RB: I think there are many ways for Christians to promote peace. The work of overseas ministries is an underappreciated and underutilized avenue for positive work for peace. At the same time, we have an increasingly diverse society and amazing opportunities to strengthen the Axis of Friendship with people in our own regions. We need to be reaching out to Iraqis, Afghanis, and Iranians who are our neighbors, and befriending them.
I first came to appreciate Iran in college because of work I did in Biblical studies and the impact of Persia on Isaiah and on Christianity. Then over a decade ago I met an Iranian Muslim feminist in London, Roxanne Zand, who introduced me to feminist writings she translated and to modern Iranian artists she was supporting as an art curator. And, of course, I have learned a great deal from Amir and the Iranian Americans I have come to know in the East Bay.
At the Disciples’ upcoming General Assembly in Indianapolis, Jason will share his advice on writing theologically for a broad audience during a resource group on Theology and Writing, on Friday, July 31 from 2:00 to 3:30 p.m.
Rebecca Woods, DisciplesWorld news and website editor, spoke with Jason Byassee in June.
RW: So you’re leading a General Assembly resource group on theology and writing. What will you cover?
JB: I’ll encourage pastors and others to think about themselves as writers. It’s not hard [at least for pastors] because every pastor is already writing sermons. But I want to encourage them to think about having a more expansive audience.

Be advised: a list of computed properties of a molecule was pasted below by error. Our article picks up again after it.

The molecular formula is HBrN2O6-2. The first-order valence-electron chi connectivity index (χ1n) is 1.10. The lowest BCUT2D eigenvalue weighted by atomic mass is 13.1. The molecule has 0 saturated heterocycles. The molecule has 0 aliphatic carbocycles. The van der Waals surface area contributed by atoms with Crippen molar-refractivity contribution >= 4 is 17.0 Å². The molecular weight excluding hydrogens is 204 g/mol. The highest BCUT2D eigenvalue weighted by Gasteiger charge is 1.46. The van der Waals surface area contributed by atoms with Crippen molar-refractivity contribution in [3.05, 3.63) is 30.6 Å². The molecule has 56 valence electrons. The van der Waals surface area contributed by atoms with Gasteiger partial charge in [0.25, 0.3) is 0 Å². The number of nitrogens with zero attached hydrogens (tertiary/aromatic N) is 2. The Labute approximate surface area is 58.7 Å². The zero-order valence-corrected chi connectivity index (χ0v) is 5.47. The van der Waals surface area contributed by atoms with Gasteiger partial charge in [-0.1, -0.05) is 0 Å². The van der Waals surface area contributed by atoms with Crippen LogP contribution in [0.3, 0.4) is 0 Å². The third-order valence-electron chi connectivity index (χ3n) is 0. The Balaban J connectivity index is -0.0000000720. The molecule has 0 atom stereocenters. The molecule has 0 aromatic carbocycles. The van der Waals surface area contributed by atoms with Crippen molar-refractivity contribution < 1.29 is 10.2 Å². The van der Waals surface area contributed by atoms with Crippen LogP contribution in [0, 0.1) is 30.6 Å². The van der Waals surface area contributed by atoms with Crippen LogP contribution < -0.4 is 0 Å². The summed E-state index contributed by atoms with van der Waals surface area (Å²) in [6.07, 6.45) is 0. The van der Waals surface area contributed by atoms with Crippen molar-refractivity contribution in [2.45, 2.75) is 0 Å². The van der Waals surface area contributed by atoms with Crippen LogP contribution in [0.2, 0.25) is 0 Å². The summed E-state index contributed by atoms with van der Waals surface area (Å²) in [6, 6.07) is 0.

Many pastors write for their church newsletters. I suggest that they do this with as much care as they take with their sermons; and from there, to consider writing for a broader audience — religious publications and secular settings.
This has been made easier because of the Internet, but it’s harder than ever to make any money at it. So…there’s not necessarily a reward for this type of writing. It has to be seen as part of a pastoral lifestyle.
The question isn’t whether a pastor is going to be a writer…it’s the kind of care that they’re going to take in writing. And not only every pastor, but every Christian. Writing is a way of transforming feeling into thought.
RW: How does this type of writing fit into the pastor’s role?
JB: I’m convinced that this kind of broader writing changes the way a congregation views its pastor. I remember when my own pastor started publishing. Suddenly he had a new authority — I listened to him with a different set of ears.
Some may think, if you do that kind of broader writing, it takes away from the local parish. It may do that in the short run, but in the long run, it changes the way people listen.
RW: What sources from the Christian tradition do you draw on to make your case for pastor-as-writer?
JB: I really love some of the sources from the ancient church, about learning how to discern Christ in surprising places, and learning how to pay attention to Jesus in strange forms. I draw on a number of ancient and modern sources — from Simone Weil and Annie Dillard, to Augustine and the Desert Fathers.
RW: So what are some of the obstacles to writing that pastors face?
JB: There’s something every writer has to get over — the discipline of clearing space to write regularly. Because as important as it is, it isn’t urgent. Nobody is saying “You have to get this to me by Thursday.” So you have to clear space for it, even though nobody can see what you‘re doing. Later they may see the value, but maybe not right away.
And then there’s the mystification of the publishing process. I want them to know that people on ‘that side of the curtain’ are always looking for newer and better writers. And pastors are involved in things we editors can’t see. They’re involved in day-to-day things that we want to honor.